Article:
With 28,000 years of existence, Marseilles is perhaps one of France’s oldest gay meccas. A spirit of adventure fills the air no matter where you look. From breakfast on your balcony in the warm Mediterranean sunshine, where you may glimpse barechested sailors repairing their fishnets; to the coastal route leading out of town towards the Calanques, with its never-ending parade of scantily clad bathers, cyclists and joggers; to a traditional fish soup (bouillabaisse) at the Old Port (Le Vieux Port), as you witness a fisherman carrying a bulging basket of freshly caught fish straight through the restaurant to the chef.

With 28,000 years of existence, Marseilles is perhaps one of France’s oldest gay meccas. A spirit of adventure fills the air no matter where you look.

From breakfast on your balcony in the warm Mediterranean sunshine, where you may glimpse barechested sailors repairing their fishnets; to the coastal route leading out of town towards the Calanques, with its never-ending parade of scantily clad bathers, cyclists and joggers; to a traditional fish soup (bouillabaisse) at the Old Port (Le Vieux Port), as you witness a fisherman carrying a bulging basket of freshly caught fish straight through the restaurant to the chef.

Don’t miss the New Cancan and la Mare au Diable dance clubs. The New Cancan is more of a techno crowd, whereas the Mare au Diable caters for a wider variety of music lovers. It also features drag shows and has a lovely moonlit garden for that special tête-àtête. Local bars include Enigme and the MP Bar. Lesbians should head to Le Bistro Vénitien in the artsy Cours Julien district. You will enjoy your stay at the new Sofitel Palm Beach on the waterfront with spectacular Mediterranean views.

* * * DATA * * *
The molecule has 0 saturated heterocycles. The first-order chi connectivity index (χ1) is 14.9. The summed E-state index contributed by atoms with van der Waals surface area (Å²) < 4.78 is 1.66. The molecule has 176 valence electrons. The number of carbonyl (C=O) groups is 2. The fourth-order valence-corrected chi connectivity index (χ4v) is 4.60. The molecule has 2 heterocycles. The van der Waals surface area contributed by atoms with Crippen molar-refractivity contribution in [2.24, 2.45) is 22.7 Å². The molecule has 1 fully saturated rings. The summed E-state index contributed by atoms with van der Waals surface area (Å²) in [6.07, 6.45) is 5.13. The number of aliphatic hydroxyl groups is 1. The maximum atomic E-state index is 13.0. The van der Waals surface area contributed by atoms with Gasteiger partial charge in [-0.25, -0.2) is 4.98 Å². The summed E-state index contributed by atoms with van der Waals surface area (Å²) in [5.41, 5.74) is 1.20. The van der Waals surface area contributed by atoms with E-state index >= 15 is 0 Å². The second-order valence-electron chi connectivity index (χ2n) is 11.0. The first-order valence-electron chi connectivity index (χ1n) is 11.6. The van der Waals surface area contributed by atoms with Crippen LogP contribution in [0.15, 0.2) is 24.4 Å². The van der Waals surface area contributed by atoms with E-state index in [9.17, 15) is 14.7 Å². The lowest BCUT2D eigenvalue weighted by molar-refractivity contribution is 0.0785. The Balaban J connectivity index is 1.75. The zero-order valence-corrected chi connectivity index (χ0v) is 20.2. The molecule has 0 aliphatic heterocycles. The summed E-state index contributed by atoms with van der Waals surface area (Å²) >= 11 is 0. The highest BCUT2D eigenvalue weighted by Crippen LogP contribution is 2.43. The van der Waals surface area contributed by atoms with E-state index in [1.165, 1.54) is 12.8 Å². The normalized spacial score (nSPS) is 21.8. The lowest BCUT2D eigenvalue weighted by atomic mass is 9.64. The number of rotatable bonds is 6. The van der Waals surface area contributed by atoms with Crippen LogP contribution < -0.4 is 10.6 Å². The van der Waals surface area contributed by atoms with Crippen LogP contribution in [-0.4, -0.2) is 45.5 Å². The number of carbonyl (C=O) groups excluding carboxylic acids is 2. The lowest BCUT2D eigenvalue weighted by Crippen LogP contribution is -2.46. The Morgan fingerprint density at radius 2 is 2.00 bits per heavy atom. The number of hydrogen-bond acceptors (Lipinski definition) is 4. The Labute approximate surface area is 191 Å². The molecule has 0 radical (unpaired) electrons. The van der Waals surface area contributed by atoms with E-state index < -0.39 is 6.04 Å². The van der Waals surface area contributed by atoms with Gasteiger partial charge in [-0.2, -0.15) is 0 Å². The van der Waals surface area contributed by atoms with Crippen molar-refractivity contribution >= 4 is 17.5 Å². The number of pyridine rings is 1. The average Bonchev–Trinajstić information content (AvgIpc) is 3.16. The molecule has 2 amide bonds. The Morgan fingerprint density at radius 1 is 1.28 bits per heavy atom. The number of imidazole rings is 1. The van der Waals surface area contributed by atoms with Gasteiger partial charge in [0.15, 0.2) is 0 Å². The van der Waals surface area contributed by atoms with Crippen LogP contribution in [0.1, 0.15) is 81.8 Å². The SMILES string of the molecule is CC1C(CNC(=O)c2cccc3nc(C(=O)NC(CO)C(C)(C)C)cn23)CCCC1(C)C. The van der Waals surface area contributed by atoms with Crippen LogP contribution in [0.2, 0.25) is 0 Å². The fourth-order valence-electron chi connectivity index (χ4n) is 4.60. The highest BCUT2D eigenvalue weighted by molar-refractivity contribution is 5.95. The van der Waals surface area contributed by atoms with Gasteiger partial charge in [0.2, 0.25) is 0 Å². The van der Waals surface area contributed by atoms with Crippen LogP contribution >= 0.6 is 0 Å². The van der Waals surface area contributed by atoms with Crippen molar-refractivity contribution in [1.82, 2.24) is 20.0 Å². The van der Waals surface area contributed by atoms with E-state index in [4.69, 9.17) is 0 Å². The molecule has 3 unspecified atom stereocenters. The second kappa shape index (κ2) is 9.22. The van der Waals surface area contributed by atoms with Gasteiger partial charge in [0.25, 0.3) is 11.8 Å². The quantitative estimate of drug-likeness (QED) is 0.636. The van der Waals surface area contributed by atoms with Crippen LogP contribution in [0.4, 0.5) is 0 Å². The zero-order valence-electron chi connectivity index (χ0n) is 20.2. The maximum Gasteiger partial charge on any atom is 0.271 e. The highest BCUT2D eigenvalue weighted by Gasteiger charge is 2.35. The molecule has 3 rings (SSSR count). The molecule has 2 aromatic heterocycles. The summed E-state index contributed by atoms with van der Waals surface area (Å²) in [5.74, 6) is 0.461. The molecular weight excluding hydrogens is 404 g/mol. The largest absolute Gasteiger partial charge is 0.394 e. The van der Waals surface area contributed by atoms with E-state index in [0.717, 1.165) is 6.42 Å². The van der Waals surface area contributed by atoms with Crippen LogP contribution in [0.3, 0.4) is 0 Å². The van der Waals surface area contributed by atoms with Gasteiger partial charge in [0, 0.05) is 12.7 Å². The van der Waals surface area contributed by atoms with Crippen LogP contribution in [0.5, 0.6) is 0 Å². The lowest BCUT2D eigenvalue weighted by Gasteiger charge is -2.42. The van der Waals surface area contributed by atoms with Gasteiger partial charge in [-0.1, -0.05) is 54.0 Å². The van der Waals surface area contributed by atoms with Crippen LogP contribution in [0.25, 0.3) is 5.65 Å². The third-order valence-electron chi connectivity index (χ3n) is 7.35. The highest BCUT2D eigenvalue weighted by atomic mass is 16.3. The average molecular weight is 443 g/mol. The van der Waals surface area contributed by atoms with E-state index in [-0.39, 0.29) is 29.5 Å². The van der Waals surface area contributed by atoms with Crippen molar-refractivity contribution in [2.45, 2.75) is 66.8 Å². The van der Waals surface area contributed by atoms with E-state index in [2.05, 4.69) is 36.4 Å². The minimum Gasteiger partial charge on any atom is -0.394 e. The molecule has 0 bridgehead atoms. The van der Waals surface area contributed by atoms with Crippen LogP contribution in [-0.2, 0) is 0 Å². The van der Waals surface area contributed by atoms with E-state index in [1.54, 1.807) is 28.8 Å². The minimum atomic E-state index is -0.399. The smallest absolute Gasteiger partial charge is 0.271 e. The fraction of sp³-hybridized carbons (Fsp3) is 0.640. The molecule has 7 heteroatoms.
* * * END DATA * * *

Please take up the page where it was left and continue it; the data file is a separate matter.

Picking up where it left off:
As the capital of soap-making and the home of the world-famous santons (Christmas crib figures representing well-known figures in Provencal life).
Marseille holds festivals all year round, such as the boat-shaped biscuits known as navettes eaten at Candlemas, the Carnival, the Garlic fair, the feast of Saint-Eloi, waterjousting at l'Esaque, the Kite-flying Festival and the Santon fair.

The Calanques are the steep, narrow inlets where creeks join the sea. The GR 98 runs from La Madrague, on the peninsula (8 km) south of the city center. Two loop-hikes circle the rocky Massif de Marseilleveyre on the peninsula. From the eastern end, the GR 98 follows the rocky coastline past the deep calanques to Cassis (about 25 km by trail from La Madrague). The GR 98 continues northeast to the Ste Baume.

From the Château-Gombert on the north edge of the city (metro-1), there is a loop-hike onto the Chaine de l'Etoile hills. From this trail, other trails continue on and branch out through the hills to the northeast of the city

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